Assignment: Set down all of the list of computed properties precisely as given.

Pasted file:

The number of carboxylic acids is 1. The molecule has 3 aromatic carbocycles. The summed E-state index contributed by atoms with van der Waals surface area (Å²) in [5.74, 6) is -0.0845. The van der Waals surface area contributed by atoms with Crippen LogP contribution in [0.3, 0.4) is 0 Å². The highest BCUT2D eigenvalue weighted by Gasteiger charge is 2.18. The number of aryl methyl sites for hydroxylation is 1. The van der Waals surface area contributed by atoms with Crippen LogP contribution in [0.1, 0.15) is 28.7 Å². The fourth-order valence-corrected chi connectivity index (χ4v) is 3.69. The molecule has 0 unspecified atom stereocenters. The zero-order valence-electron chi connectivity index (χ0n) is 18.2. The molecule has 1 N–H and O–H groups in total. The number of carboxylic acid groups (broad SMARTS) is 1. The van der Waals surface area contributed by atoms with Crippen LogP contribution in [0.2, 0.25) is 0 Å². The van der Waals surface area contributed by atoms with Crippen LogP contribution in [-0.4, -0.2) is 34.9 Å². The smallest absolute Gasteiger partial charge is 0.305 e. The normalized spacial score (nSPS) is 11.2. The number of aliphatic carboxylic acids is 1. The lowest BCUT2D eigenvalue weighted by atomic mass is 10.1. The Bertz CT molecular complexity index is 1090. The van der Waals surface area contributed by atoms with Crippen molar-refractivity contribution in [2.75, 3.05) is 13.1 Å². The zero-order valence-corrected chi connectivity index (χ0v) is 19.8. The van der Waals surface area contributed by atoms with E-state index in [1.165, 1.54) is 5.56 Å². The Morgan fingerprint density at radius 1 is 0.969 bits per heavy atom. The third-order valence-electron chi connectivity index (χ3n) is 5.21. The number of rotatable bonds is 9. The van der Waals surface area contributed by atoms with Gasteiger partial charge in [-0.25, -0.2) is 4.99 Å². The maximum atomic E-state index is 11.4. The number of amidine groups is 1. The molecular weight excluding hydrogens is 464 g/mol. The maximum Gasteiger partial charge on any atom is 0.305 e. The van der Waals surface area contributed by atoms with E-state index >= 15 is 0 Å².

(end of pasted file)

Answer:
The number of carboxylic acids is 1. The molecule has 3 aromatic carbocycles. The summed E-state index contributed by atoms with van der Waals surface area (Å²) in [5.74, 6) is -0.0845. The van der Waals surface area contributed by atoms with Crippen LogP contribution in [0.3, 0.4) is 0 Å². The highest BCUT2D eigenvalue weighted by Gasteiger charge is 2.18. The number of aryl methyl sites for hydroxylation is 1. The van der Waals surface area contributed by atoms with Crippen LogP contribution in [0.1, 0.15) is 28.7 Å². The fourth-order valence-corrected chi connectivity index (χ4v) is 3.69. The molecule has 0 unspecified atom stereocenters. The zero-order valence-electron chi connectivity index (χ0n) is 18.2. The molecule has 1 N–H and O–H groups in total. The number of carboxylic acid groups (broad SMARTS) is 1. The van der Waals surface area contributed by atoms with Crippen LogP contribution in [0.2, 0.25) is 0 Å². The van der Waals surface area contributed by atoms with Crippen LogP contribution in [-0.4, -0.2) is 34.9 Å². The smallest absolute Gasteiger partial charge is 0.305 e. The normalized spacial score (nSPS) is 11.2. The number of aliphatic carboxylic acids is 1. The lowest BCUT2D eigenvalue weighted by atomic mass is 10.1. The Bertz CT molecular complexity index is 1090. The van der Waals surface area contributed by atoms with Crippen molar-refractivity contribution in [2.75, 3.05) is 13.1 Å². The zero-order valence-corrected chi connectivity index (χ0v) is 19.8. The van der Waals surface area contributed by atoms with E-state index in [1.165, 1.54) is 5.56 Å². The Morgan fingerprint density at radius 1 is 0.969 bits per heavy atom. The third-order valence-electron chi connectivity index (χ3n) is 5.21. The number of rotatable bonds is 9. The van der Waals surface area contributed by atoms with Gasteiger partial charge in [-0.25, -0.2) is 4.99 Å². The maximum atomic E-state index is 11.4. The number of amidine groups is 1. The molecular weight excluding hydrogens is 464 g/mol. The maximum Gasteiger partial charge on any atom is 0.305 e. The van der Waals surface area contributed by atoms with E-state index >= 15 is 0 Å².